To evaluate your workplace leaders’ readiness to handle our new world of work, here are a few questions you should be asking.
How we work has drastically changed in recent years and at an unprecedented pace. Companies shifted to a remote or hybrid work setup, conversations on productivity and mental health circulated, and technology became a must-have for the workplace. However, another significant change was the number of people who left the workforce in droves, and, according to the World Economic Forum, around 20% of workers are still planning to quit in 2022. There are many reasons for this exodus, with a lack of job flexibility and satisfaction being cited quite often. If organizations and their leaders don’t adapt to the new world of work, they risk struggling to manage their operations or losing their employees. To evaluate your workplace leaders’ readiness to handle these changes, here are a few questions you should be asking:
Can your leaders handle globalized workplace dynamics?
Most teams and leaders normally interact and occupy the same space in person, but the pandemic has largely shifted this setup. A write-up from LHH on boosting team performance notes how workplaces have gone global, with teams required to collaborate remotely across departments, functions and geographies. However, when teams need to be at their strongest, many have been falling behind with these new dynamics. A study for leaders to assess teams’ performance revealed that only 6% of leaders thought their teams were doing exceptionally, and 88% rated their teams as average or lower.
Strengthening and organizing communication channels are crucial to keeping the workflow between team members, leaders, and other departments well-oiled and efficient. It’s best to have a shared database or software where people can collaborate and update each other regularly, whether they’re just down the hall or across the world.
Are your leaders willing to address the mental well-being of employees?
Workers are now more transparent about the impact of work on their mental well-being than ever before. Mental health in the workplace is often regarded as a personal concern but should be seen as a collective priority. A Harvard Business Review article on mental health at work states that these measures shouldn’t just be confined to HR; leaders should serve as allies by sharing their own experiences with mental health to foster transparency and destigmatize these conversations.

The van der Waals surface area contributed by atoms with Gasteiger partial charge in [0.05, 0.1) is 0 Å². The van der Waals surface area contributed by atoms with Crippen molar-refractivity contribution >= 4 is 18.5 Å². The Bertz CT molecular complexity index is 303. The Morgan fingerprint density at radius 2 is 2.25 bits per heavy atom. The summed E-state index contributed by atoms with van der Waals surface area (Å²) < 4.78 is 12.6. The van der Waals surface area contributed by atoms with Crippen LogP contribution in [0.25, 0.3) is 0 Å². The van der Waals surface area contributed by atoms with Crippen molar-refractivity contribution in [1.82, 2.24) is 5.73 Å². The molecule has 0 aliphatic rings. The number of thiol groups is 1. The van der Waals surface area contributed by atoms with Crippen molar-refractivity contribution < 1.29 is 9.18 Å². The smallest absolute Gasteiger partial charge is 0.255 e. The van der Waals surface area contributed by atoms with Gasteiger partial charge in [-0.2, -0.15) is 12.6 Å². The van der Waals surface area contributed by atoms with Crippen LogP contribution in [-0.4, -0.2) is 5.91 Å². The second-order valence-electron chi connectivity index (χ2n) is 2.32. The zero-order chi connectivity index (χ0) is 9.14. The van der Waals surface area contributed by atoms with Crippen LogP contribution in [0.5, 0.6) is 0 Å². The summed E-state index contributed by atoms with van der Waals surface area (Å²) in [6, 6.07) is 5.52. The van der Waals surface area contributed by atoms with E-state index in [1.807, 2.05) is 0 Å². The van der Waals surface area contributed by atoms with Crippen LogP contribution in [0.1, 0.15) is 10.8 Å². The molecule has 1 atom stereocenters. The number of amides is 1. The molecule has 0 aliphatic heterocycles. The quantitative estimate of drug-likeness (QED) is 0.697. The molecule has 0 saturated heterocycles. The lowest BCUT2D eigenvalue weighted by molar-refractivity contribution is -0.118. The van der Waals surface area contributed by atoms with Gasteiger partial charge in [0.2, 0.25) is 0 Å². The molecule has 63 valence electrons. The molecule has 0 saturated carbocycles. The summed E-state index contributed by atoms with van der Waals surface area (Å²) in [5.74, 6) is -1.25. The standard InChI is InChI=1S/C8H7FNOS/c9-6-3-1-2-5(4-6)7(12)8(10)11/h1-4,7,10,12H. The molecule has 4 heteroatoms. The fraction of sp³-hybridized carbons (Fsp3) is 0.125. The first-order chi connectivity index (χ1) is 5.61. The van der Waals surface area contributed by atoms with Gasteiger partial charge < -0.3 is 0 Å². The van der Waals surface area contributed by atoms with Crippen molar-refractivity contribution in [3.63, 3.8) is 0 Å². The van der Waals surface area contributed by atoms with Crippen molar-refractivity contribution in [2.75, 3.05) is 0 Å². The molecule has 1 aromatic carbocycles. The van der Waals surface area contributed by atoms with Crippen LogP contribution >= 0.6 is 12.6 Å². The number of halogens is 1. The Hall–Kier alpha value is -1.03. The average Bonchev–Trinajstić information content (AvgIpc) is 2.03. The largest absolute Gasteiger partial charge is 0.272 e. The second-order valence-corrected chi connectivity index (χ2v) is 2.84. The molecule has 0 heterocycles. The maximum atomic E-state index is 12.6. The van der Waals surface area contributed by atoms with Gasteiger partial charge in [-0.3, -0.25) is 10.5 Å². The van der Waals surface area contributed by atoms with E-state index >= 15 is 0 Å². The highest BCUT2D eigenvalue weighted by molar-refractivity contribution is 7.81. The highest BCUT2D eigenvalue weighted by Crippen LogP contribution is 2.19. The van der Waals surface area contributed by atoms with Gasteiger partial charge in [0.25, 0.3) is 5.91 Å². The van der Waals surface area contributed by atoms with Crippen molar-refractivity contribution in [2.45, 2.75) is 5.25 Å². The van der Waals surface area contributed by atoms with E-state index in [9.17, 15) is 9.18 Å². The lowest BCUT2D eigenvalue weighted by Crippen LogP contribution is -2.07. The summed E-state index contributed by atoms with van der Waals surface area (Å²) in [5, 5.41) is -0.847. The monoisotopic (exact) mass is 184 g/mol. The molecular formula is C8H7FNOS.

Frequent check-ins, evaluations, or surveys can be conducted to build interpersonal connections and improve leader-employee relationships. By encouraging people to speak up and preparing proper support measures, mental health in the workplace no longer becomes taboo but something that the organization prioritizes and takes care of.
Are your leaders flexible enough to manage the #QuietQuitting trend?
With all the changes in workplace structures and culture, many people have reflected on their place in the corporate world and what their work is worth. The trend of “Quiet Quitting” entails that a person would not go above and beyond what is required at work, essentially only doing the bare minimum of their job description. This phenomenon is quite common in many workplaces, as potentially more than 50% of the workforce subscribes to this trend. Quiet Quitting emerged as a way to separate personal value from productivity or output and maintain a work-life balance.
How can this movement be mitigated? In Avilar’s post on combating Quiet Quitting, we suggested that leaders be “loud” and transparent regarding the culture, expectations, resources, and opportunities at the organization. Build trust with managers and team members and ask them for an honest evaluation of their experiences. You can also use performance management software to track work performance and initiate reviews to get feedback. Doing so can allow you to spot Quiet Quitting symptoms and address the underlying problems causing burnout while improving working conditions in the office.
These things are essential for leaders to be trained in, as they are the first to forge the path ahead for the rest of their team. Adapting to an ever-changing work landscape can pose a challenge, but it’s integral to creating a productive and supportive work environment.
Are you ready to assess and build the skills of your leaders? Download our Competency Management Toolkit to see how a competency-first approach can strengthen leaders and teams. Or contact us to find out how Avilar’s WebMentor Skills™ competency management system or WebMentor LMS™ could help.
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